Epic user interface fail of Homeric proportions

A little while ago I was riding the now sadly degenerate East Coast Main Line service in a Mk IV coach and noticed a bit of a curfuffle in the vestibule (I love it that British railway carriages are still referred to as having "vestibules"). Paying attention I discovered that an elderly lady had required assistance from the train staff with the door of the toilet. This seemed a little odd, so after a suitably discreet interval I went to investigate. One has to make one's own enertainment on the train.

What I found was a flabbergasting cascade of fail.

This advice is welcome:
Judging by the design and finish, this is the original signage.

But how to close and lock the door?
Ok, slightly non-obvious. Also, lacking some rather crucial information, it will turn out.

Seems as if more people than the lady I saw have had problems with the door, since there was this later, auxiliary sign:
Apologies for the poor quality. The text at the bottom reads "If the 'lock' button is not illuminated, the toilet doot is NOT locked" It might very well be closed, you see, but not locked. The original signage has braille attached, not so this vital little nugget of information (as I recall).

It seems that not even this prompt has quite been doing the job, as this third sign had also been added:
The visually impared (and those on urgent business) are now in serious trouble.

Being of an equiring mind, and finding the complexity of this control system too hard to believe, I did a few experiments and made an important discovery not covered by any of the above instructions but of no little importance I think.

If you press, or, let us say, accidentally nudge, the 'lock' button while the door is closed and locked the door (which is powered in the interest of the mobility impared, a good thing in itself) both unlocks and opens.

Now, how hard could this be? What am I missing from this design?

Still two buttons, their respective behaviour being:
  1. If the door is open, close and lock it. If the door is closed and locked, no action.
  2. If the door is closed and locked, open it. If the door is open, no action.

I'll be popping over to Switzerland in a couple of weeks, a place where they still take trains (and much else) seriously. And shall on the trip from Flughafen Zurich to the Haputbahnhof be paying close attention to the toilet doors.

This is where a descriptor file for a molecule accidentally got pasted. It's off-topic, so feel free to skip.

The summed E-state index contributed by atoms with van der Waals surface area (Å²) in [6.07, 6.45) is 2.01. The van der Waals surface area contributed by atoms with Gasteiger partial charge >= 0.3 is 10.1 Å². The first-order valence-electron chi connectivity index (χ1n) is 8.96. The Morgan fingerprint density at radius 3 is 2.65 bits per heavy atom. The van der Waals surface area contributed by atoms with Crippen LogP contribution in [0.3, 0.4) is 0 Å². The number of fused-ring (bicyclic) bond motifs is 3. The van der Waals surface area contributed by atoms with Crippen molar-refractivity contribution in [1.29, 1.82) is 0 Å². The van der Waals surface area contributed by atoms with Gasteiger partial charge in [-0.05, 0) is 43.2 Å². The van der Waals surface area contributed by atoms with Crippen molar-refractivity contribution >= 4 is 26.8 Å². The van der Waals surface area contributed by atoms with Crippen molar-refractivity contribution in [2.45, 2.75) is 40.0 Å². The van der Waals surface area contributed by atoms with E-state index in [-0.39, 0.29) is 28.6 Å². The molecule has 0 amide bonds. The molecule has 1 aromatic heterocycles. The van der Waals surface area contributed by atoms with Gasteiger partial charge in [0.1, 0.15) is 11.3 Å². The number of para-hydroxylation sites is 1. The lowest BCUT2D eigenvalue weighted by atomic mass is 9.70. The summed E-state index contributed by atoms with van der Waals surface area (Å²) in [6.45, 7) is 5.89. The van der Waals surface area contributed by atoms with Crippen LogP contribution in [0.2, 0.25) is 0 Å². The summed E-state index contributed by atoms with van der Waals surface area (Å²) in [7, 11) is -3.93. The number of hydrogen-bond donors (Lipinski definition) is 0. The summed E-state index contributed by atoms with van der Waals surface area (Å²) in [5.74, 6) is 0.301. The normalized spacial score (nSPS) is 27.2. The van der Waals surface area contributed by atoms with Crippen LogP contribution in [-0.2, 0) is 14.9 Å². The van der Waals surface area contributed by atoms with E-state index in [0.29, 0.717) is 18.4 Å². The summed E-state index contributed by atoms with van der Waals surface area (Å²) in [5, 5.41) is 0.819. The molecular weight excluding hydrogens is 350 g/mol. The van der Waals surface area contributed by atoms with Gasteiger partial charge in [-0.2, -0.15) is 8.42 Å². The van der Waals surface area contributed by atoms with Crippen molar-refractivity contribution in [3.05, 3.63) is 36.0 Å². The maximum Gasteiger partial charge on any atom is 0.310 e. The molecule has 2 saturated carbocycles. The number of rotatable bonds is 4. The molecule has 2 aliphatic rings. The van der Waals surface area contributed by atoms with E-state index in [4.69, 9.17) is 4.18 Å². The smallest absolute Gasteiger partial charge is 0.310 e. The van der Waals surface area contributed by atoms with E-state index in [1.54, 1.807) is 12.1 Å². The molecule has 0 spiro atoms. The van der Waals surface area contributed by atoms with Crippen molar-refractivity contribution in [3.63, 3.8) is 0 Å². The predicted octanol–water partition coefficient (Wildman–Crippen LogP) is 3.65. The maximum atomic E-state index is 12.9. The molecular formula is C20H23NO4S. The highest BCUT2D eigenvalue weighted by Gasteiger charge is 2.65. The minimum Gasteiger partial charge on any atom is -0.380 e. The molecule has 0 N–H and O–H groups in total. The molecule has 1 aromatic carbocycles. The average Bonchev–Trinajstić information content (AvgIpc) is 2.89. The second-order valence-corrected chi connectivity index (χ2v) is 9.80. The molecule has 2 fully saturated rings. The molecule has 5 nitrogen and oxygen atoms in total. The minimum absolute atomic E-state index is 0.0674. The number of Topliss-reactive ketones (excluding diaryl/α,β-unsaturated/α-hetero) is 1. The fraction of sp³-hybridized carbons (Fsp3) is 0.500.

Immo H√ľneke said...

A Braille sign telling you to watch out for an illuminated button isn't a lot of use to blind people anyway!

David Peterson said...

Is the missing behaviour that the designers want the door to be closed, but not locked, when people aren't in the toilet? Does the door automatically close (without locking) after a short time?

If that's the case, then imagine you're the old lady, you've entered the toilet and by the time you've unwrapped your shawl and propped up your walking stick, the door has shut automatically. It hasn't locked, though. But how do you know? And is it logical to hit the "Close and Lock" button when the door's already closed? Or would you, not being very technically minded, assume that the door was already locked since it so nicely closed for you?

keithb said...

Yes, it is the "closed but not locked" state that causes the problems. I believe that the door does indeed close (but not lock) after a time-out.

However, suppose that the "close the door and lock it" button is labelled only "lock". As a side effect the door also makes sure that it is closed. And if it is already closed, it locks. Wouldn't that do it?

More important, I think, is that exactly one button should unlock and open the door, and it shouldn't be the one labelled "lock".

Ryan C said...

I agree that their interface is far from intuitive or elegant. The problem I think they were trying to avoid however is a prankster pressing the button and then quickly leaving before the door closes (essentially leaving the door locked with nobody inside to unlock it.

A more elegant design would be to have a single button you have to press and hold for 3 seconds to close and lock the door. I believe a motion sensor so that if someone is in the room it won't automatically close the door (which gives the false sense that it is also locked) wouldn't go astray either.

There are probably even more elegant solutions however.

Jonas Bandi said...

Here in Switzerland we rely still on old-school mechanical latches on toilet doors ...